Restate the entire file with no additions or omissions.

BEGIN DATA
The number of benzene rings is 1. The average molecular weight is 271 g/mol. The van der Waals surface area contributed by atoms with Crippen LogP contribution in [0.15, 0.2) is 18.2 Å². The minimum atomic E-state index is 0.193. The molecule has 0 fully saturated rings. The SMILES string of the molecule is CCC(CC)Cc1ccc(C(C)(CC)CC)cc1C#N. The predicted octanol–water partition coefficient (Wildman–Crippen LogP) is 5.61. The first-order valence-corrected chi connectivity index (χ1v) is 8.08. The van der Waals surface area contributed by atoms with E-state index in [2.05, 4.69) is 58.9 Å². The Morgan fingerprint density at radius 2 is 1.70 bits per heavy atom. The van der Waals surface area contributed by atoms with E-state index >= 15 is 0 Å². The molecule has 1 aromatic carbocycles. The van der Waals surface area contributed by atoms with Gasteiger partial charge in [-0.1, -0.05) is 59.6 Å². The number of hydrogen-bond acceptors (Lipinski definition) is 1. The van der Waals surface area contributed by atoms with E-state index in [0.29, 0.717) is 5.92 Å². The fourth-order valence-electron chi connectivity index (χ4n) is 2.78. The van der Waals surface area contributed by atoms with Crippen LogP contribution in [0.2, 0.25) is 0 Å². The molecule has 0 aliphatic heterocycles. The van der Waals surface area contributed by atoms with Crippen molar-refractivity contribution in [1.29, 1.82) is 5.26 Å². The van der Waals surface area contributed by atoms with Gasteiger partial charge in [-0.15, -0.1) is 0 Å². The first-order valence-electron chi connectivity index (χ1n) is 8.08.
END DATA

The number of benzene rings is 1. The average molecular weight is 271 g/mol. The van der Waals surface area contributed by atoms with Crippen LogP contribution in [0.15, 0.2) is 18.2 Å². The minimum atomic E-state index is 0.193. The molecule has 0 fully saturated rings. The SMILES string of the molecule is CCC(CC)Cc1ccc(C(C)(CC)CC)cc1C#N. The predicted octanol–water partition coefficient (Wildman–Crippen LogP) is 5.61. The first-order valence-corrected chi connectivity index (χ1v) is 8.08. The van der Waals surface area contributed by atoms with E-state index in [2.05, 4.69) is 58.9 Å². The Morgan fingerprint density at radius 2 is 1.70 bits per heavy atom. The van der Waals surface area contributed by atoms with E-state index >= 15 is 0 Å². The molecule has 1 aromatic carbocycles. The van der Waals surface area contributed by atoms with Gasteiger partial charge in [-0.1, -0.05) is 59.6 Å². The number of hydrogen-bond acceptors (Lipinski definition) is 1. The van der Waals surface area contributed by atoms with E-state index in [0.29, 0.717) is 5.92 Å². The fourth-order valence-electron chi connectivity index (χ4n) is 2.78. The van der Waals surface area contributed by atoms with Crippen LogP contribution in [0.2, 0.25) is 0 Å². The molecule has 0 aliphatic heterocycles. The van der Waals surface area contributed by atoms with Crippen molar-refractivity contribution in [1.29, 1.82) is 5.26 Å². The van der Waals surface area contributed by atoms with Gasteiger partial charge in [-0.15, -0.1) is 0 Å². The first-order valence-electron chi connectivity index (χ1n) is 8.08.